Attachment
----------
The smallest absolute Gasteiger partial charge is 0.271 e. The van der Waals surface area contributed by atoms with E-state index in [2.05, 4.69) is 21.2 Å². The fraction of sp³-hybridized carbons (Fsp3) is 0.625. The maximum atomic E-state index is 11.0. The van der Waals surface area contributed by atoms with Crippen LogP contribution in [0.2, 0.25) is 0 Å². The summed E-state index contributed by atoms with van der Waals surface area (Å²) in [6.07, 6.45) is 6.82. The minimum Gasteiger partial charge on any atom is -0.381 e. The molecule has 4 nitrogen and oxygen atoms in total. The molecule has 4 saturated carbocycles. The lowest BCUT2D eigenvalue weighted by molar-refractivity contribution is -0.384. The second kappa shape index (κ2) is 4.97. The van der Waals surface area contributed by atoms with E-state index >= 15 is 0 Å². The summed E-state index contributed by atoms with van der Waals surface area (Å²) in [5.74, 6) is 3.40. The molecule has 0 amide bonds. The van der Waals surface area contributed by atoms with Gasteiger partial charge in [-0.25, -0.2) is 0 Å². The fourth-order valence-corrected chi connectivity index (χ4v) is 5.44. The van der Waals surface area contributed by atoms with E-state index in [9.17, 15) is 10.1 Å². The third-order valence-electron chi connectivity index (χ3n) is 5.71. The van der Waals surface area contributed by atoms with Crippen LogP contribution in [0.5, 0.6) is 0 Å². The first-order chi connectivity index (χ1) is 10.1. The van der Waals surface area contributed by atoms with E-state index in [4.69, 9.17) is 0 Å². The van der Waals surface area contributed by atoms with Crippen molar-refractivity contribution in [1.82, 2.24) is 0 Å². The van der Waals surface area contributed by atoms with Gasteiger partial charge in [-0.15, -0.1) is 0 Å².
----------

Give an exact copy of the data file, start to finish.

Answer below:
The smallest absolute Gasteiger partial charge is 0.271 e. The van der Waals surface area contributed by atoms with E-state index in [2.05, 4.69) is 21.2 Å². The fraction of sp³-hybridized carbons (Fsp3) is 0.625. The maximum atomic E-state index is 11.0. The van der Waals surface area contributed by atoms with Crippen LogP contribution in [0.2, 0.25) is 0 Å². The summed E-state index contributed by atoms with van der Waals surface area (Å²) in [6.07, 6.45) is 6.82. The minimum Gasteiger partial charge on any atom is -0.381 e. The molecule has 4 nitrogen and oxygen atoms in total. The molecule has 4 saturated carbocycles. The lowest BCUT2D eigenvalue weighted by molar-refractivity contribution is -0.384. The second kappa shape index (κ2) is 4.97. The van der Waals surface area contributed by atoms with E-state index >= 15 is 0 Å². The summed E-state index contributed by atoms with van der Waals surface area (Å²) in [5.74, 6) is 3.40. The molecule has 0 amide bonds. The van der Waals surface area contributed by atoms with Gasteiger partial charge in [-0.25, -0.2) is 0 Å². The fourth-order valence-corrected chi connectivity index (χ4v) is 5.44. The van der Waals surface area contributed by atoms with E-state index in [9.17, 15) is 10.1 Å². The third-order valence-electron chi connectivity index (χ3n) is 5.71. The van der Waals surface area contributed by atoms with Crippen LogP contribution in [0.5, 0.6) is 0 Å². The first-order chi connectivity index (χ1) is 10.1. The van der Waals surface area contributed by atoms with E-state index in [4.69, 9.17) is 0 Å². The van der Waals surface area contributed by atoms with Crippen molar-refractivity contribution in [1.82, 2.24) is 0 Å². The van der Waals surface area contributed by atoms with Gasteiger partial charge in [-0.15, -0.1) is 0 Å².